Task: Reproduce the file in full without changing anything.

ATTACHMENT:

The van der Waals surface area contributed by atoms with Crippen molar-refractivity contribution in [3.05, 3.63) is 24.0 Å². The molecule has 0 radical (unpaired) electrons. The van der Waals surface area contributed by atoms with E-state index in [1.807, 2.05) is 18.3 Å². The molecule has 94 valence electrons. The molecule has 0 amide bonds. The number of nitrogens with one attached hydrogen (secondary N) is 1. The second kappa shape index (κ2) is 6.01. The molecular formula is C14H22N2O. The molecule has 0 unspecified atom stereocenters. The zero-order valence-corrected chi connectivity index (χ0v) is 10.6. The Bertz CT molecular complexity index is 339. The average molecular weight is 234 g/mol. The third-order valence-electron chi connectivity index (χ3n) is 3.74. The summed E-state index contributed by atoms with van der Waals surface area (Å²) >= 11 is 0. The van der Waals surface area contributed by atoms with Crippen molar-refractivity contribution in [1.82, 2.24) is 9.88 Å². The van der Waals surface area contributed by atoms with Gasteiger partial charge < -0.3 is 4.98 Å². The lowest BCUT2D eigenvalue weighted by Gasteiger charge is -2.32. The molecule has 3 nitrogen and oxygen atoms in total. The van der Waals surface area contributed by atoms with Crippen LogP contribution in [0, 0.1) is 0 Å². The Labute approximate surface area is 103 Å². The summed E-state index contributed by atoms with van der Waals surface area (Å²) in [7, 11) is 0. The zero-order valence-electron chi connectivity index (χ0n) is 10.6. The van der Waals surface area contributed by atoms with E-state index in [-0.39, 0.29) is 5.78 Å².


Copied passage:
The van der Waals surface area contributed by atoms with Crippen molar-refractivity contribution in [3.05, 3.63) is 24.0 Å². The molecule has 0 radical (unpaired) electrons. The van der Waals surface area contributed by atoms with E-state index in [1.807, 2.05) is 18.3 Å². The molecule has 94 valence electrons. The molecule has 0 amide bonds. The number of nitrogens with one attached hydrogen (secondary N) is 1. The second kappa shape index (κ2) is 6.01. The molecular formula is C14H22N2O. The molecule has 0 unspecified atom stereocenters. The zero-order valence-corrected chi connectivity index (χ0v) is 10.6. The Bertz CT molecular complexity index is 339. The average molecular weight is 234 g/mol. The third-order valence-electron chi connectivity index (χ3n) is 3.74. The summed E-state index contributed by atoms with van der Waals surface area (Å²) >= 11 is 0. The van der Waals surface area contributed by atoms with Crippen molar-refractivity contribution in [1.82, 2.24) is 9.88 Å². The van der Waals surface area contributed by atoms with Gasteiger partial charge < -0.3 is 4.98 Å². The lowest BCUT2D eigenvalue weighted by Gasteiger charge is -2.32. The molecule has 3 nitrogen and oxygen atoms in total. The van der Waals surface area contributed by atoms with Crippen LogP contribution in [0, 0.1) is 0 Å². The Labute approximate surface area is 103 Å². The summed E-state index contributed by atoms with van der Waals surface area (Å²) in [7, 11) is 0. The zero-order valence-electron chi connectivity index (χ0n) is 10.6. The van der Waals surface area contributed by atoms with E-state index in [-0.39, 0.29) is 5.78 Å².